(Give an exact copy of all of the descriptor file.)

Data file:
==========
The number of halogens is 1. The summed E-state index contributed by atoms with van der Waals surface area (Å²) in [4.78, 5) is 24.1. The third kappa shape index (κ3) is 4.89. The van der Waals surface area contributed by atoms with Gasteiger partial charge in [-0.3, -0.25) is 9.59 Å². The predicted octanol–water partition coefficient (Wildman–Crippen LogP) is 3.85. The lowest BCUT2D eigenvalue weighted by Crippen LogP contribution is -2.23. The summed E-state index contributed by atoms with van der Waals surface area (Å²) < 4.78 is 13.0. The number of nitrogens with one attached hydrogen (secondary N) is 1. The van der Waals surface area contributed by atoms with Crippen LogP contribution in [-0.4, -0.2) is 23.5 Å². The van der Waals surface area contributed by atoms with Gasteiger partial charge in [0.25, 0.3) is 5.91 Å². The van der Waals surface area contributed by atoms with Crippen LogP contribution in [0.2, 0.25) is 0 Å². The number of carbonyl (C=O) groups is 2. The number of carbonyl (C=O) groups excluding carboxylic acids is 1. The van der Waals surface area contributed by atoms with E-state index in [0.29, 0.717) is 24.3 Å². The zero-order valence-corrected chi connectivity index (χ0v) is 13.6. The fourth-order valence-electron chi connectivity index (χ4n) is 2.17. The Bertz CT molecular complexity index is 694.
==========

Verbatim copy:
The number of halogens is 1. The summed E-state index contributed by atoms with van der Waals surface area (Å²) in [4.78, 5) is 24.1. The third kappa shape index (κ3) is 4.89. The van der Waals surface area contributed by atoms with Gasteiger partial charge in [-0.3, -0.25) is 9.59 Å². The predicted octanol–water partition coefficient (Wildman–Crippen LogP) is 3.85. The lowest BCUT2D eigenvalue weighted by Crippen LogP contribution is -2.23. The summed E-state index contributed by atoms with van der Waals surface area (Å²) < 4.78 is 13.0. The number of nitrogens with one attached hydrogen (secondary N) is 1. The van der Waals surface area contributed by atoms with Crippen LogP contribution in [-0.4, -0.2) is 23.5 Å². The van der Waals surface area contributed by atoms with Gasteiger partial charge in [0.25, 0.3) is 5.91 Å². The van der Waals surface area contributed by atoms with Crippen LogP contribution in [0.2, 0.25) is 0 Å². The number of carbonyl (C=O) groups is 2. The number of carbonyl (C=O) groups excluding carboxylic acids is 1. The van der Waals surface area contributed by atoms with E-state index in [0.29, 0.717) is 24.3 Å². The zero-order valence-corrected chi connectivity index (χ0v) is 13.6. The fourth-order valence-electron chi connectivity index (χ4n) is 2.17. The Bertz CT molecular complexity index is 694.